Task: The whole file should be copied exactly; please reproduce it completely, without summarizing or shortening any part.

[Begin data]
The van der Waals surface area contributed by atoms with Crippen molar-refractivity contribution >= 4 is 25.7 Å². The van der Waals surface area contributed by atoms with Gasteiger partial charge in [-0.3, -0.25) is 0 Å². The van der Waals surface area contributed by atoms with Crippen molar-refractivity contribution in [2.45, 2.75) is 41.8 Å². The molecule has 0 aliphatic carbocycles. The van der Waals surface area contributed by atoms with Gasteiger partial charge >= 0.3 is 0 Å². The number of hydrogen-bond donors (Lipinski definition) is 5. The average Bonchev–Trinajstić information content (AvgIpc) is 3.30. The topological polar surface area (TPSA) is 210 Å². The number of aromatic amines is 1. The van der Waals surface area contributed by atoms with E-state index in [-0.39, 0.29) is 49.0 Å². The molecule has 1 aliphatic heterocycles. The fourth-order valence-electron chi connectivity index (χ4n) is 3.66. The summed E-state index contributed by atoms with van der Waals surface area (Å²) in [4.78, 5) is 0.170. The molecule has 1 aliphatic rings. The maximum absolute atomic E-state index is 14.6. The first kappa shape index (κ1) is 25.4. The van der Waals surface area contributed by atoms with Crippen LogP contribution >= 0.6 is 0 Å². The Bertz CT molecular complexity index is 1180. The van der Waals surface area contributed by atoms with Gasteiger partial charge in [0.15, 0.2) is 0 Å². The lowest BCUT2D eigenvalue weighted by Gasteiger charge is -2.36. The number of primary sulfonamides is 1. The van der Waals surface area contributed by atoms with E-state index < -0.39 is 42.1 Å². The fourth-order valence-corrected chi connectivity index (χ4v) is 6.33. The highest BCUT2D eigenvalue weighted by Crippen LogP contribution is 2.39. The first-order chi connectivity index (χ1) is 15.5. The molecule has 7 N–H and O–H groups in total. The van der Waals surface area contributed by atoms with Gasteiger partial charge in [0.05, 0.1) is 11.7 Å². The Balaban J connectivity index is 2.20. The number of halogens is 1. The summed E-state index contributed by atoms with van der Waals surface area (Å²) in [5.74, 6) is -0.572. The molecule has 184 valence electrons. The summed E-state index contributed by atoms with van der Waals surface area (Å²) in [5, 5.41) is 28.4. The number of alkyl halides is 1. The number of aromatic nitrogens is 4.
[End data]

The van der Waals surface area contributed by atoms with Crippen molar-refractivity contribution >= 4 is 25.7 Å². The van der Waals surface area contributed by atoms with Gasteiger partial charge in [-0.3, -0.25) is 0 Å². The van der Waals surface area contributed by atoms with Crippen molar-refractivity contribution in [2.45, 2.75) is 41.8 Å². The molecule has 0 aliphatic carbocycles. The van der Waals surface area contributed by atoms with Gasteiger partial charge >= 0.3 is 0 Å². The number of hydrogen-bond donors (Lipinski definition) is 5. The average Bonchev–Trinajstić information content (AvgIpc) is 3.30. The topological polar surface area (TPSA) is 210 Å². The number of aromatic amines is 1. The van der Waals surface area contributed by atoms with E-state index in [-0.39, 0.29) is 49.0 Å². The molecule has 1 aliphatic heterocycles. The fourth-order valence-electron chi connectivity index (χ4n) is 3.66. The summed E-state index contributed by atoms with van der Waals surface area (Å²) in [4.78, 5) is 0.170. The molecule has 1 aliphatic rings. The maximum absolute atomic E-state index is 14.6. The first kappa shape index (κ1) is 25.4. The van der Waals surface area contributed by atoms with Crippen LogP contribution >= 0.6 is 0 Å². The Bertz CT molecular complexity index is 1180. The van der Waals surface area contributed by atoms with Gasteiger partial charge in [0.15, 0.2) is 0 Å². The lowest BCUT2D eigenvalue weighted by Gasteiger charge is -2.36. The number of primary sulfonamides is 1. The van der Waals surface area contributed by atoms with E-state index < -0.39 is 42.1 Å². The fourth-order valence-corrected chi connectivity index (χ4v) is 6.33. The highest BCUT2D eigenvalue weighted by Crippen LogP contribution is 2.39. The first-order chi connectivity index (χ1) is 15.5. The molecule has 7 N–H and O–H groups in total. The van der Waals surface area contributed by atoms with Gasteiger partial charge in [0.05, 0.1) is 11.7 Å². The Balaban J connectivity index is 2.20. The number of halogens is 1. The summed E-state index contributed by atoms with van der Waals surface area (Å²) in [5.74, 6) is -0.572. The molecule has 184 valence electrons. The summed E-state index contributed by atoms with van der Waals surface area (Å²) in [5, 5.41) is 28.4. The number of alkyl halides is 1. The number of aromatic nitrogens is 4.